Al Melvin

 

 
 
Melvin ran for the Arizona Senate in 2006 in the 26th Legislative District, beating incumbent Republican Senator Toni Hellon in the primary but was defeated by Democratic candidate Charlene Pesquiera in the general election. He ran for the same seat again in 2008. Pesquiera did not seek re-election and Melvin beat Democratic candidate Cheryl Cage. He was re-elected in 2010. After Arizona redistricted its legislative districts in 2012, he decided to run for the new 11th Legislative District. His Democratic opponent was Jo Holt. In April 2013, Melvin declared that he would seek the Republican nomination for governor of Arizona in 2014. He dropped out of the race in June 2014. In February 2014, Melvin was interviewed by Anderson Cooper on CNN, regarding Melvin's support for Arizona SB 1062, which had been characterized as allowing religious people to discriminate against others (particularly members of the LGBT community), if their beliefs were offended by those other people. In the same interview, he also stated that he was unaware of anyone in Arizona who practiced discrimination. In the same month, he objected to the Common Core State Standards Initiative containing algebra, which he described as "'fuzzy math,' substituting letters for numbers in some examples." In 2016, Melvin ran for a seat on the Arizona Corporation Commission, but lost the Republican primary, coming in last place.

Sources: Wikipedia, Ballotpedia & Vote Smart

He’s Baaaack! ‘Atomic Al’ Melvin Is Running For Corporation Commission
Aug. 1, 2015
Arizona Guv Candidate Cites Hate Group In Border Security Speech
Mar. 27, 2014
Arizona Senator Al Melvin Can't Answer The Simplest Question About Gay Discrimination
Feb. 25, 2014
"Arizona State Senator Al Melvin cannot honestly answer Anderson Cooper's simple question on discrimination toward gays. He's either too stupid or cowardly to answer."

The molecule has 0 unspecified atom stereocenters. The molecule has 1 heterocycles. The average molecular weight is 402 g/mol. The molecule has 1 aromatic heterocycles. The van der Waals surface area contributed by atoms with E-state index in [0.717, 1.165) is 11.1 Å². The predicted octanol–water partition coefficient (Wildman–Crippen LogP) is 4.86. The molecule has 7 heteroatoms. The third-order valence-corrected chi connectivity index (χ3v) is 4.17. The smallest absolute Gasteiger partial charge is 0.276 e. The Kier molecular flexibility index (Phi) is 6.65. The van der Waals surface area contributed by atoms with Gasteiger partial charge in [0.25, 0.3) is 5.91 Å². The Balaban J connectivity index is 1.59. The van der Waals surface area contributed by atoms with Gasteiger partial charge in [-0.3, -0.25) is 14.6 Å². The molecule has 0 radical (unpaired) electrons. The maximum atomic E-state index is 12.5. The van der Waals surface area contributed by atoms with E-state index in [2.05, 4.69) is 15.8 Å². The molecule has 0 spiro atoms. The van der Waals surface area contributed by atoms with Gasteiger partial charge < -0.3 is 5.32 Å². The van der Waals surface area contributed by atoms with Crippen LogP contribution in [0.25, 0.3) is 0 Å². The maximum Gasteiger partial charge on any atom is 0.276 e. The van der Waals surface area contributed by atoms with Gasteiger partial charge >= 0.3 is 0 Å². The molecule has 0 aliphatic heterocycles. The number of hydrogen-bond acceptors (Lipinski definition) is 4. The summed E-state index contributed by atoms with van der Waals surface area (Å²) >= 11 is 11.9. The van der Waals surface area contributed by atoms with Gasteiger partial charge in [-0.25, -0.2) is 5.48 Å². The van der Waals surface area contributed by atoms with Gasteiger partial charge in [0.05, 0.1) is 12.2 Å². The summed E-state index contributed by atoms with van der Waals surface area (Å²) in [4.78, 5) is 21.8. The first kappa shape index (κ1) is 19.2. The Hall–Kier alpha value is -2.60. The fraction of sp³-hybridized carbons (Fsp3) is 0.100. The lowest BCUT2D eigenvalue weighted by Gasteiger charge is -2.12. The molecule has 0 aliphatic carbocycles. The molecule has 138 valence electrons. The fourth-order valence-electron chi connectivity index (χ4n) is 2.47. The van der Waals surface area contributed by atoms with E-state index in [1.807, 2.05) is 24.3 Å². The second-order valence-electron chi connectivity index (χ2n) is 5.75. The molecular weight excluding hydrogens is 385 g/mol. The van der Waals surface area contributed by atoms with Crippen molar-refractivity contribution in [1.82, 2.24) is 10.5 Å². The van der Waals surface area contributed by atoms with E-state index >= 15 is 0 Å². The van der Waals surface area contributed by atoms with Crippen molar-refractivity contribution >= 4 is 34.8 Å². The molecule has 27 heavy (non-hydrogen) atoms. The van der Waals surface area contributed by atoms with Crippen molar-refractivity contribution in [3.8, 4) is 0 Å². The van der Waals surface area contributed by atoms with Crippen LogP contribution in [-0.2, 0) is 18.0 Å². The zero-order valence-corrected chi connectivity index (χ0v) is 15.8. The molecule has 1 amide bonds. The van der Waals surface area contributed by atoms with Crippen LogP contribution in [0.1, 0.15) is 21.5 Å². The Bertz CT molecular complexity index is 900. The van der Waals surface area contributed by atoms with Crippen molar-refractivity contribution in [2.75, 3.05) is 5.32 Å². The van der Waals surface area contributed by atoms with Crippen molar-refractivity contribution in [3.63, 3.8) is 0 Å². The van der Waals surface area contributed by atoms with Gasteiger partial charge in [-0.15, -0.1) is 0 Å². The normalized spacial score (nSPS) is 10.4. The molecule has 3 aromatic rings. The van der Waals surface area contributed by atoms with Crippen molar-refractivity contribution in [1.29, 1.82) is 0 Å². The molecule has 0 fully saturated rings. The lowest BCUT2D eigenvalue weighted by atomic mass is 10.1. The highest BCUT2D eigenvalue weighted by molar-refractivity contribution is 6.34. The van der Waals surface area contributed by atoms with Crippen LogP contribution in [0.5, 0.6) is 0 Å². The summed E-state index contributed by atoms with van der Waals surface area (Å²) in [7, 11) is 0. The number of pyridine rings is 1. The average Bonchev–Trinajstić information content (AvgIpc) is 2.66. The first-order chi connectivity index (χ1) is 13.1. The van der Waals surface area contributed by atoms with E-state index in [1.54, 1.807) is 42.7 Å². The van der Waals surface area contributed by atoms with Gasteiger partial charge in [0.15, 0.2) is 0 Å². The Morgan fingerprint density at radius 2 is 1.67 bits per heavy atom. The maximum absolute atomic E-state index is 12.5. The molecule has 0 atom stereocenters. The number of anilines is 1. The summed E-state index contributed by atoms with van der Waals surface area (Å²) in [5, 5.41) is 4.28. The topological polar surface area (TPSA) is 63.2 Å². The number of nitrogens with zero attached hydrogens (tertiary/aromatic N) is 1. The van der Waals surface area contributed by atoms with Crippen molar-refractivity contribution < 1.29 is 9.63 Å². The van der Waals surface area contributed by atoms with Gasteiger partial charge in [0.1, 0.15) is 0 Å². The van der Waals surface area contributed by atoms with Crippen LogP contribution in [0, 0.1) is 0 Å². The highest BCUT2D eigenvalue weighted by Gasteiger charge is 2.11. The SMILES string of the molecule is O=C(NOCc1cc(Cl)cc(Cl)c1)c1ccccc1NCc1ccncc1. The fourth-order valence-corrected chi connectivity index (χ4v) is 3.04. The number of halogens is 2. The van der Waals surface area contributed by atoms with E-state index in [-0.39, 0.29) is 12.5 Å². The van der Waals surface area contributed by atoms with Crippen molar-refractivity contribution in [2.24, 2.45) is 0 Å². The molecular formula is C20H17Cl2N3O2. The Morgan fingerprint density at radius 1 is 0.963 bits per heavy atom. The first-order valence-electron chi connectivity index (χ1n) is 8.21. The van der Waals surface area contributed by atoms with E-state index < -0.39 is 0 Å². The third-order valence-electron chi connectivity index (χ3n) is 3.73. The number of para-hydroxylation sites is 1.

Al Melvin At His Confused Best/Worst On "Anderson Cooper"
Feb. 24, 2014
Arizona State Senator Will Protect Children From Freaky Weird Math That Includes Letters
Feb. 24, 2014
Al Melvin, Tea Party candidate For governor
Feb. 17, 2014
Al Melvin, Tucson State Senator Running For Governor, Misquotes Lincoln -- Doesn't Care
Dec. 31, 2013
Center for Arizona Policy
2012 Candidate Questionnaire
Position Sought: State Senate LD-11
Question 9: Amending the United States Constitution to define marriage as the union of one man and one woman.
Candidates' Position: Support
Question 11: Adding “sexual orientation,” “gender identity,” or “gender expression” to the protected classes of race, religion, age, sex, and ancestry in nondiscrimination law.
Candidates' Position: Oppose
Question 15: Protecting professionals from being required to provide services that violate their moral or religious beliefs.*
Candidates' Position: Support
* Discriminatory "Religious Freedom" laws.
Center for Arizona Policy
2010 Survey Questions For Arizona And County Candidates
Position Sought: State Senate LD-26
Question 9: Amending the United States Constitution to define marriage as the union of one man and one woman.
Candidates' Position: Support
Question 12: Adding “sexual orientation,” “gender identity,” or “gender expression” to the protected classes of race, religion, age, sex, and ancestry in nondiscrimination law.
Candidates' Position: Oppose
Question 15: Protecting professionals from being required to provide services that violate their moral or religious beliefs.*
Candidates' Position: Support
* Discriminatory "Religious Freedom" laws.
Center for Arizona Policy
2008 Survey Questions For Arizona Candidates
Position Sought: State Senate LD-26
Question 7: Amending the United States Constitution to define marriage as the union of one man and one woman.
Candidates' Position: Support.
Question 8: . Adding “sexual orientation” to the protected classes of race, religion, age, sex, and ancestry in antidiscrimination law.
Candidates' Position: Oppose.
Center for Arizona Policy
2006 Survey Questions For Arizona Candidates
Position Sought: State Senate LD-26
Question 7: Amending the United States Constitution to define marriage as the union of one man and one woman.
Candidates' Position: Support.
Question 8: . Adding “sexual orientation” to the protected classes of race, religion, age, sex, and ancestry in antidiscrimination law.
Candidates' Position: Oppose.

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